The Hardest Part of Growing Cannabis At Home is Weeding Through the Research

Learning how to grow cannabis at home shouldn’t be difficult, its a way to save money, time, and be in control of the cannabis quality. Legislation allowing homegrown cannabis is a great step in the right direction, but without concise knowledge on how to best grow cannabis, the process can be daunting. 

Learning how to grow cannabis at home doesn’t have to be a guessing game, and many people are turning to cannabis growing courses and consultants. Marc Emmelmann, of Green Carpet Growing, spoke with Candid Chronicle about his journey to becoming a home grow aficionado and ultimately a consultant for other home growers. Marc wants to take the guessing out of growing cannabis at home.

“It’s not like cannabis-cultivation is a skill deeply embedded into the fabric of society. Quite the opposite. It’s mysterious.” – Marc Emmelmann

Naturally, Marc started his endeavors of growing cannabis at home with ample research. Like anything in 2019, you can learn how to grow cannabis at home from reading books, online articles, and watching YouTube videos, but there are different schools of thought revolving around best practices. Growing cannabis at home based solely off of other people’s trial and error can actually complicate the process.

“Of course, I went to internet articles and videos as a source for growing information. But what a slippery slope for newbies that can be. Since there are many styles of growing, and many techniques. When you try to synthesize growing advice from several sources with oodles of styles, it’s a recipe for a disaster for beginners,” says Marc.

Marc also referred to cannabis growing books from cultivation legends Ed Rosenthal and Jorge Cervantes. While the literature provided technical and scientific information about cannabis growing, they’re better suited for seasoned growers. Many complex cannabis growing books don’t provide the step-by-step tips for growing cannabis that Emmelmann sought.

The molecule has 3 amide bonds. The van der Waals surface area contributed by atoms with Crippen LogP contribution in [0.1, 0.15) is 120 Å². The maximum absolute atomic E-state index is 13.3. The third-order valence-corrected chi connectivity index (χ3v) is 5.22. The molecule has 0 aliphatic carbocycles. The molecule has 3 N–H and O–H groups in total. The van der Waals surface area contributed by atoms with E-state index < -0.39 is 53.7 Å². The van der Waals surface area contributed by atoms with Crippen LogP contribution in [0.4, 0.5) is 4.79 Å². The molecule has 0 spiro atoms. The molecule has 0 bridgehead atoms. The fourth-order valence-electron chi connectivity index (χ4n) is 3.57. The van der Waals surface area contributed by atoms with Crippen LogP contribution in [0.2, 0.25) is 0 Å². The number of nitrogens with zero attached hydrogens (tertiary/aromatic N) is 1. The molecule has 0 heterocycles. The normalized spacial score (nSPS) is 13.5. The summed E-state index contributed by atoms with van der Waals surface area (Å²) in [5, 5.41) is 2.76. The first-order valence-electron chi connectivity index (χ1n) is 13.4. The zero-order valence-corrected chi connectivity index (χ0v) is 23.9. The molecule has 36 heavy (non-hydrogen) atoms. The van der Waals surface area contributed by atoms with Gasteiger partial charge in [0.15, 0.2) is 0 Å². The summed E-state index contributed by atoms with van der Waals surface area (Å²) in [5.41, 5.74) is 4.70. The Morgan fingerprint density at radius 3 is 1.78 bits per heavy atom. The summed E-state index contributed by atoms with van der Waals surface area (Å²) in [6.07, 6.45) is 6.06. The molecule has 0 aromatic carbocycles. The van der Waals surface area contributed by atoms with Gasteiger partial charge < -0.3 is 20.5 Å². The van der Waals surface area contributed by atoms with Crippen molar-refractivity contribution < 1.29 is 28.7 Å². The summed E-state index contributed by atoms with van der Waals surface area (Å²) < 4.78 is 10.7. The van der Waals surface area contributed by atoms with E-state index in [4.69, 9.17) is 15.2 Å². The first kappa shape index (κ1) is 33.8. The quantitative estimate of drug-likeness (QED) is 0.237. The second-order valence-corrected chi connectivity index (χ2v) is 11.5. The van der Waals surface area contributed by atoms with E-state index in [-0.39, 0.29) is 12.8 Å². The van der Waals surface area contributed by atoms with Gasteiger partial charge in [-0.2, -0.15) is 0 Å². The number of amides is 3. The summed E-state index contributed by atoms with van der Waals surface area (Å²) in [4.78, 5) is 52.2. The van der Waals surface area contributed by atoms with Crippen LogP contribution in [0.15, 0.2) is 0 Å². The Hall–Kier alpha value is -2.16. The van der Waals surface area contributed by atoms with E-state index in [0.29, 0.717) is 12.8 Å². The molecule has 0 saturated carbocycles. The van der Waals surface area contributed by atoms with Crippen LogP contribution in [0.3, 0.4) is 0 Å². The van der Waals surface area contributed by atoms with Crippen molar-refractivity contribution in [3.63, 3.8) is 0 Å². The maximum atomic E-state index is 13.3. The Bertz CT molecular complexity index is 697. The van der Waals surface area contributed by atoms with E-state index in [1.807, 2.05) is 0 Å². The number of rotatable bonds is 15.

“While growing my first plants, I found myself confused trying to assess what I was doing right, and what I was doing wrong. My plants got pests and diseases and it was like a circus really. As a new grower, if your plants aren’t doing well, you will suffer recalling how much money you spent on supplies, the time you spent, and wonder if you’ll ever make it to harvest time,” says Marc.

Marc kept searching for a practical guide, or a grower with first-hand experience that could mentor him. He found that many growers were off-grid, not looking to promote themselves or educate others, and that programs designed to teach people how to grow were designed as training tools for people seeking a career in cultivation.

Marc put his feelers out and wound up meeting a few growers that helped him establish simple best practices to keep his home grow going. Eventually, he was introduced to a few master growers that taught him how to tighten up the ship.

“These people gave me what I really needed, personal instruction. We assessed the plants together, they asked me questions, we troubleshooted together, and it was a beautiful, empowering thing! Out of this experience, the concept for Green Carpet Growing was born,” says Marc.



View this post on Instagram


A post shared by Green Carpet Growing (@greencarpetgrowing) on

After putting in the time to research and practice, Marc wants to empower others to grow their own cannabis. He teamed up with a Master Grower, and together under Green Carpet Growing, they are providing personal instruction to people searching for tips on how to grow cannabis at home. Green Carpet Growing has been featured on Buzzfeed’s BRING ME as well as NBC 7.

Green Carpet Growing does in-person consultation, small-group style public classes, private training programs, and video chat consultation with hopeful home growers. Topics they cover include how to grow cannabis in soil indoors, hydroponics, and aquaponics.

“I knew there was a massive societal and cultural problem to solve — people just don’t know how to grow cannabis at home. People don’t know it’s a viable and relatively simple process when you know what you are doing and follow best practices,” says Emmelmann.

Featured photo via @greencarpetgrowing